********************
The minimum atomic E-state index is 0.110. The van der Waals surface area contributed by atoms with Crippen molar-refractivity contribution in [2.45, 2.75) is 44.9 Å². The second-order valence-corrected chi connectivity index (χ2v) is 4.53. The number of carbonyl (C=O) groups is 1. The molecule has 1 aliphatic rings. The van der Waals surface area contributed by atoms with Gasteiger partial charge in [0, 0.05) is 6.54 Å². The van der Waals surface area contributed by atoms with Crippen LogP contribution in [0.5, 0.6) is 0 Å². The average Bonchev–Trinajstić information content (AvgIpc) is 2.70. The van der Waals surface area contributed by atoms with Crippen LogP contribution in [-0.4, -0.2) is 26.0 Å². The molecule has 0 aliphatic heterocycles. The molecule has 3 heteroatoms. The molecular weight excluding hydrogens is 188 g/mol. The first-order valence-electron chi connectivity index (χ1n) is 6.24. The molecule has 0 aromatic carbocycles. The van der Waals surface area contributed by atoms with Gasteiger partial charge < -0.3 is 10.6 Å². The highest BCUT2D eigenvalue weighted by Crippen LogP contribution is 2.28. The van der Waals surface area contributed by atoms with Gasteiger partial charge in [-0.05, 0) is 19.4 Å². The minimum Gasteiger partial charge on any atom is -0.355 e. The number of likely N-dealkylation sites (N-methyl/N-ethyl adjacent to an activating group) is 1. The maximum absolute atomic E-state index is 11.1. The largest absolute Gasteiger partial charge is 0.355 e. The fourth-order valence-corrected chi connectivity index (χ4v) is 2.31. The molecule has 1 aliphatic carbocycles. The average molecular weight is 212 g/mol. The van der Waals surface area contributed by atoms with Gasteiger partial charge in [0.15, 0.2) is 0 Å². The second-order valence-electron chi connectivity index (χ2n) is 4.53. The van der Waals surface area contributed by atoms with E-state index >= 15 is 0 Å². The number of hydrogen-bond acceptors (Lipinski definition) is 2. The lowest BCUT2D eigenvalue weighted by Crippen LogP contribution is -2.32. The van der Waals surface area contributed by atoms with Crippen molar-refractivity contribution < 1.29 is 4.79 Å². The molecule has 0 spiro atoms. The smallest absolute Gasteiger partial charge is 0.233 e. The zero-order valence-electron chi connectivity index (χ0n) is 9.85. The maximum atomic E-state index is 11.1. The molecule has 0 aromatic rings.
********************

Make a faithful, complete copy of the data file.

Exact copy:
The minimum atomic E-state index is 0.110. The van der Waals surface area contributed by atoms with Crippen molar-refractivity contribution in [2.45, 2.75) is 44.9 Å². The second-order valence-corrected chi connectivity index (χ2v) is 4.53. The number of carbonyl (C=O) groups is 1. The molecule has 1 aliphatic rings. The van der Waals surface area contributed by atoms with Gasteiger partial charge in [0, 0.05) is 6.54 Å². The van der Waals surface area contributed by atoms with Crippen LogP contribution in [0.5, 0.6) is 0 Å². The average Bonchev–Trinajstić information content (AvgIpc) is 2.70. The van der Waals surface area contributed by atoms with Crippen LogP contribution in [-0.4, -0.2) is 26.0 Å². The molecule has 0 aliphatic heterocycles. The molecule has 3 heteroatoms. The molecular weight excluding hydrogens is 188 g/mol. The first-order valence-electron chi connectivity index (χ1n) is 6.24. The molecule has 0 aromatic carbocycles. The van der Waals surface area contributed by atoms with Gasteiger partial charge < -0.3 is 10.6 Å². The highest BCUT2D eigenvalue weighted by Crippen LogP contribution is 2.28. The van der Waals surface area contributed by atoms with Gasteiger partial charge in [-0.05, 0) is 19.4 Å². The minimum Gasteiger partial charge on any atom is -0.355 e. The number of likely N-dealkylation sites (N-methyl/N-ethyl adjacent to an activating group) is 1. The maximum absolute atomic E-state index is 11.1. The largest absolute Gasteiger partial charge is 0.355 e. The fourth-order valence-corrected chi connectivity index (χ4v) is 2.31. The molecule has 1 aliphatic carbocycles. The average molecular weight is 212 g/mol. The van der Waals surface area contributed by atoms with Gasteiger partial charge in [0.15, 0.2) is 0 Å². The second-order valence-electron chi connectivity index (χ2n) is 4.53. The van der Waals surface area contributed by atoms with E-state index >= 15 is 0 Å². The number of hydrogen-bond acceptors (Lipinski definition) is 2. The lowest BCUT2D eigenvalue weighted by Crippen LogP contribution is -2.32. The van der Waals surface area contributed by atoms with Crippen molar-refractivity contribution < 1.29 is 4.79 Å². The molecule has 0 spiro atoms. The smallest absolute Gasteiger partial charge is 0.233 e. The zero-order valence-electron chi connectivity index (χ0n) is 9.85. The maximum atomic E-state index is 11.1. The molecule has 0 aromatic rings.